The bill proposes a $1.5 trillion dollar tax cut for business and individuals throughout the country.
The legislation currently proposes a cut in the corporate tax rate from 35 percent to 20 percent. This would be a permanent drop in the tax rate with no set expiration date. Additionally, companies would also be allowed to deduct the cost of new machinery and equipment for five years and will also incentivize bring assets currently being stored in low-tax countries back to the US. If companies agree to return these assets to the US, they would be taxed at a rate of 12 percent.
Most notably, the corporate system would not transitional from a worldwide system to a territorial system, meaning that, rather than tax corporations for their income from all over the world, companies would now be taxed predominantly only for the income they make within the US. If the bill becomes law, this will be the largest single cut [WSJ report] to the business tax rate in American history.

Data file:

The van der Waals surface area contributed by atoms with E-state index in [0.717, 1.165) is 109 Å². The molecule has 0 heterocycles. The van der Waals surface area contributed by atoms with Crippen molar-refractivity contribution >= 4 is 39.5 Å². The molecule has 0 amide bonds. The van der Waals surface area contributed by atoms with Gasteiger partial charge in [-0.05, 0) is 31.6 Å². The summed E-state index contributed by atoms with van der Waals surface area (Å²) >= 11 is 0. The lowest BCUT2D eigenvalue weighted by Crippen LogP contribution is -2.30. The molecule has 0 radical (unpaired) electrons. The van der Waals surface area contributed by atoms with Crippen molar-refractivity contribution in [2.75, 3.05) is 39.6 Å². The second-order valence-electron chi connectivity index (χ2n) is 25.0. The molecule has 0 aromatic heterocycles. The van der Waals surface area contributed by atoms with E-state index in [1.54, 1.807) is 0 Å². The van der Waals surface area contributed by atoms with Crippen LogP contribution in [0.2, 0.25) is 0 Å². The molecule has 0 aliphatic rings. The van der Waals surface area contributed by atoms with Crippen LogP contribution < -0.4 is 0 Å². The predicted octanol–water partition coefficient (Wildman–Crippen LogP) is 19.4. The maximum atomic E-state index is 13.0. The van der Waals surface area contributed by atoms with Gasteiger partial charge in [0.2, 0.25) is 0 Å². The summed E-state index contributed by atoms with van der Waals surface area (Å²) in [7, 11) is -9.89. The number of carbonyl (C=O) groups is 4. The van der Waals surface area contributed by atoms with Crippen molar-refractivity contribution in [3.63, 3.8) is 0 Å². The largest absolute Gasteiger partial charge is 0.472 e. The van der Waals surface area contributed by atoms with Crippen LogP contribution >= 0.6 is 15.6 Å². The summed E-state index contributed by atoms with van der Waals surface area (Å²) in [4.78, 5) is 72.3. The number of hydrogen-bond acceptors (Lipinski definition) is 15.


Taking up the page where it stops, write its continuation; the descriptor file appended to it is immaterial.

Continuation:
The bill also aims to eliminate [Chicago Tribune report] the estate tax [IRS backgrounder] by 2024. The estate tax is a tax applied at the time of an individuals death and currently only applies to estates that have a fair market value over $4.49 million. Under the current tax codes, these estates would be taxed at a rate of 40 percent.
A controversial component of the bill is the repeal and revision of higher education tax benefits. According to an analysis [text] by Congress' Joint Committee on Taxation, the bill will cost students and their families over $71 billion over the next decade. Many graduate students who currently receive tuition waivers in exchange for working or doing research for their institution will have to pay a tax on those waivers. Under the current tax code, these waivers are not taxable.
The bill will now go to the Senate for a vote before President Donald Trump has to opportunity to sign the bill into law.